If you do choose a manifold for the radiator circuit then at least the motorised controls will be acoustically-isolated out of the bedrooms and not disturb anyone sleeping there.
(MORE: Choosing Radiators)
If the radiators are sized to operate at the same flow temperature as the underfloor heating then it is quite possible to combine radiators and underfloor heating circuits on the same manifold but care must be taken to balance the system as the radiators could have a lot less resistance than the underfloor heating circuits and therefore get the lions share of the heat, leaving the underfloor heating circuits feeling less than effective.
Specifying an Underfloor Heating Manifold
Underfloor heating manifolds can be purchased separately from the other components of an UFH system, but you must make sure that it is absolutely compatible with the pipework and all the other component, as well as the controls.
Some manifolds will have fittings that are designed for a specific type of pipe and may, therefore, not be compatible with other pipes.
It also needs to have the correct bypass and blending valves if the temperature needs to be controlled or limited. Your installer should be influential in helping make sure that the components all work together.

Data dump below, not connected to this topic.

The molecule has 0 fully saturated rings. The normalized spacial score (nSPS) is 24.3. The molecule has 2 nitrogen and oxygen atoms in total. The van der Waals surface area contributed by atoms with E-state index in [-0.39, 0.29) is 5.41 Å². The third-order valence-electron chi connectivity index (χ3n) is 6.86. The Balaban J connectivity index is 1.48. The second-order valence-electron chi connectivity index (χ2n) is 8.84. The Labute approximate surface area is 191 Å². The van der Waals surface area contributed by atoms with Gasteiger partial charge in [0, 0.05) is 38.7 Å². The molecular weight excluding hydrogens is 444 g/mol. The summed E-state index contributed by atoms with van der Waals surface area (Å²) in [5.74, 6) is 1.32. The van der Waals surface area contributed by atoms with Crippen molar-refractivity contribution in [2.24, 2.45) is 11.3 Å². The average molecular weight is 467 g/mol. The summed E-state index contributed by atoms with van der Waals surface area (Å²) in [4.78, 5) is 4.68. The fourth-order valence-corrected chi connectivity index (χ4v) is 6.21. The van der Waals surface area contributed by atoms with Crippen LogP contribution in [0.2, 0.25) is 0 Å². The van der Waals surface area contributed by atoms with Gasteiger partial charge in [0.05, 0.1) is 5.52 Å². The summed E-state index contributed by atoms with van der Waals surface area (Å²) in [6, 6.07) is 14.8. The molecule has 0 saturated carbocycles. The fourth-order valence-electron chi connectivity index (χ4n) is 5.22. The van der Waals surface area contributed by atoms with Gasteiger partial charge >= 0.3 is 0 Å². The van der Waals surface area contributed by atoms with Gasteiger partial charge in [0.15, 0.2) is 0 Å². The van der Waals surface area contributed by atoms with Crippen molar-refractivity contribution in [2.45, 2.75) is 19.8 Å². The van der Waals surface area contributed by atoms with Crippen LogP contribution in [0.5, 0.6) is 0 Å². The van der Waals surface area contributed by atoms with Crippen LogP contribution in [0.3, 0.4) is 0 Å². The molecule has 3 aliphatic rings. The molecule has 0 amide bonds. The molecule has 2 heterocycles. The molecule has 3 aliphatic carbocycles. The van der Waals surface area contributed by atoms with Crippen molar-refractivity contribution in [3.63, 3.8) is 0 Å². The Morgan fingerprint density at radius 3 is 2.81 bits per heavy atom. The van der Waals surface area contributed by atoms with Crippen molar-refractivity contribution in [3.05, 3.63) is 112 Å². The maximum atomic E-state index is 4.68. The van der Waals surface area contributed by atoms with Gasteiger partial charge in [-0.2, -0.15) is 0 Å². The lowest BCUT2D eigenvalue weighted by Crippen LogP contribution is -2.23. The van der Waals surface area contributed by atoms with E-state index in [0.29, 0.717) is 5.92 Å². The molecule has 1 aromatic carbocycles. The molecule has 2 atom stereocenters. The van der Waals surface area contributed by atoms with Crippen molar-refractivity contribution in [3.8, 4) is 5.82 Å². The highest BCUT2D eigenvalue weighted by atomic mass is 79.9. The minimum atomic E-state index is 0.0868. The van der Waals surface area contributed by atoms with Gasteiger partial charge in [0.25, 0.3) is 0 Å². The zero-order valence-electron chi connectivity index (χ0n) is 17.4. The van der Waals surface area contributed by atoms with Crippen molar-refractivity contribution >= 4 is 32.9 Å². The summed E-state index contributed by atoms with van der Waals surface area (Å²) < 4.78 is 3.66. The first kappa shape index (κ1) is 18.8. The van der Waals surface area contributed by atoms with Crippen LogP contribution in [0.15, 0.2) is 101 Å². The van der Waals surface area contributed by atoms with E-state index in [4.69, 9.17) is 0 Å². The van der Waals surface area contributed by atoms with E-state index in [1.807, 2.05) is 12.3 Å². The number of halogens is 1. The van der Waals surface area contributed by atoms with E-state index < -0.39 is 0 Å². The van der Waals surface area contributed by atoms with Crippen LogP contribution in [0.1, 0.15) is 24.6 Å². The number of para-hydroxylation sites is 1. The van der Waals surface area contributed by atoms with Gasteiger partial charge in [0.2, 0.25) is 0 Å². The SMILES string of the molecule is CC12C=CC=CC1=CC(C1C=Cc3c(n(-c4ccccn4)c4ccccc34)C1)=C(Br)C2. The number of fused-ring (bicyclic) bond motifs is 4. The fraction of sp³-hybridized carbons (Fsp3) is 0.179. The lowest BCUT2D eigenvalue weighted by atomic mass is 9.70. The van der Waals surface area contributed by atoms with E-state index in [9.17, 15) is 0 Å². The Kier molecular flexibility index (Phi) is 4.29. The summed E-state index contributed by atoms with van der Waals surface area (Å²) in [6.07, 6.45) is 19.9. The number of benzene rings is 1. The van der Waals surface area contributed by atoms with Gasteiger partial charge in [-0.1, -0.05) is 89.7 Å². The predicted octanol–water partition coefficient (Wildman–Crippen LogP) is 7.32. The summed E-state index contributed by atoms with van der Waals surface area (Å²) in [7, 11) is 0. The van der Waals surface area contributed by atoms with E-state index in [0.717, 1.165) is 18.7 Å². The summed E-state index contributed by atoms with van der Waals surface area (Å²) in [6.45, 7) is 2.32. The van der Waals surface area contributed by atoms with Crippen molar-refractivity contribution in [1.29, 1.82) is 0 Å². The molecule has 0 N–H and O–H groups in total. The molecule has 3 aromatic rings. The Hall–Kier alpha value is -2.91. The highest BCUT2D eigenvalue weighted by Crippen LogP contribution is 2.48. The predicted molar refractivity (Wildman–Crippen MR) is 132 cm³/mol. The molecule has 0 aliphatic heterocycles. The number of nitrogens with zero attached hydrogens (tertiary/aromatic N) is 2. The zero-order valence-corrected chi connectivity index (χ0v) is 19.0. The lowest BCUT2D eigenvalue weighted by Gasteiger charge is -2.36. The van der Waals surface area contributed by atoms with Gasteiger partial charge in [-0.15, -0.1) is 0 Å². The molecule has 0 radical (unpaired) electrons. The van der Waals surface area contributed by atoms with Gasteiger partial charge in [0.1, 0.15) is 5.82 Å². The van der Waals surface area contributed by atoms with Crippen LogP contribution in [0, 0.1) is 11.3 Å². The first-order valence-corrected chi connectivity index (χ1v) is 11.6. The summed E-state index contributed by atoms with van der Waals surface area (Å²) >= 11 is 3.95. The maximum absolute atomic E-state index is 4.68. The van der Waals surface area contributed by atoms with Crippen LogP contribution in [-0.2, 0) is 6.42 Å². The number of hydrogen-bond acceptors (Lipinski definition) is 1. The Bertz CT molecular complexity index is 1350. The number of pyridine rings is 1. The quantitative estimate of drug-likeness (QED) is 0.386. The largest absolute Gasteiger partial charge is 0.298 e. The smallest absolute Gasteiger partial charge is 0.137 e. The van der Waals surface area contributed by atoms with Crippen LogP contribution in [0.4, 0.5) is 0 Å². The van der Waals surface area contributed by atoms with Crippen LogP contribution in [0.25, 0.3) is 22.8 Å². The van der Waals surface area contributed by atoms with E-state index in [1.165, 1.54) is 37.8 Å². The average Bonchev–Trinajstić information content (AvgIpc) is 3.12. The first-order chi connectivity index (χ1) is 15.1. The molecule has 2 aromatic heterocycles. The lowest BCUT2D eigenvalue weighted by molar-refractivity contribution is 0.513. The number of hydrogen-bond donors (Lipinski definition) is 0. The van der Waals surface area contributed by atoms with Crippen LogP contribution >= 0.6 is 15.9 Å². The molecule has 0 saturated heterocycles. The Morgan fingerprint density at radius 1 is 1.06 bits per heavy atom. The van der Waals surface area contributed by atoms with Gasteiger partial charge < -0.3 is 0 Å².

How to Install an Underfloor Heating Manifold
The water in a manifold is usually in a closed loop and is therefore covered by Part G of the Building Regulations which requires that the manifold is installed by an experienced and suitably-qualified professional.
You can have a say about where you would ideally like it located but the professional installer will ultimately need to make the design decisions and explain the best installation strategy and then install it in a safe and efficient location.
While the manifold needs to be installed by a qualified professional, laying the pipework is something that a competent DIYer could tackle.
David is an expert in sustainable building and energy efficiency and is also director of Heat and Energy Ltd.